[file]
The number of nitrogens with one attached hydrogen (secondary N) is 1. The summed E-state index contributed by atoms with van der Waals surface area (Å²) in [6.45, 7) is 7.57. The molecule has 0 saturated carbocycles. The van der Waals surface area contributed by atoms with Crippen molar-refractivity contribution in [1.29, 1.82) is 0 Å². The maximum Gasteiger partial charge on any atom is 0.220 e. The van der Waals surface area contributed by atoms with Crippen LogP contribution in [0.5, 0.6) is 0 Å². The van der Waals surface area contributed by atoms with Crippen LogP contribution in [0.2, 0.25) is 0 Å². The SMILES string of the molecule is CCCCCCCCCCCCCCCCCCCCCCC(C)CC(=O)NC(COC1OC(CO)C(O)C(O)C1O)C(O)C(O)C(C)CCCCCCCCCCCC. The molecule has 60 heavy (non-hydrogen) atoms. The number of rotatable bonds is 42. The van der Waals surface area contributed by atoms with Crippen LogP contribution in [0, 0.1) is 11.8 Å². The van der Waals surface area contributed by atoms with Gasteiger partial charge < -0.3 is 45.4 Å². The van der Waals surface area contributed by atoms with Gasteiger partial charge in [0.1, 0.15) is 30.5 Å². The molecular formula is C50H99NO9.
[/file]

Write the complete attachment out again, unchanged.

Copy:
The number of nitrogens with one attached hydrogen (secondary N) is 1. The summed E-state index contributed by atoms with van der Waals surface area (Å²) in [6.45, 7) is 7.57. The molecule has 0 saturated carbocycles. The van der Waals surface area contributed by atoms with Crippen molar-refractivity contribution in [1.29, 1.82) is 0 Å². The maximum Gasteiger partial charge on any atom is 0.220 e. The van der Waals surface area contributed by atoms with Crippen LogP contribution in [0.5, 0.6) is 0 Å². The van der Waals surface area contributed by atoms with Crippen LogP contribution in [0.2, 0.25) is 0 Å². The SMILES string of the molecule is CCCCCCCCCCCCCCCCCCCCCCC(C)CC(=O)NC(COC1OC(CO)C(O)C(O)C1O)C(O)C(O)C(C)CCCCCCCCCCCC. The molecule has 60 heavy (non-hydrogen) atoms. The number of rotatable bonds is 42. The van der Waals surface area contributed by atoms with Crippen LogP contribution in [0, 0.1) is 11.8 Å². The van der Waals surface area contributed by atoms with Gasteiger partial charge < -0.3 is 45.4 Å². The van der Waals surface area contributed by atoms with Gasteiger partial charge in [0.1, 0.15) is 30.5 Å². The molecular formula is C50H99NO9.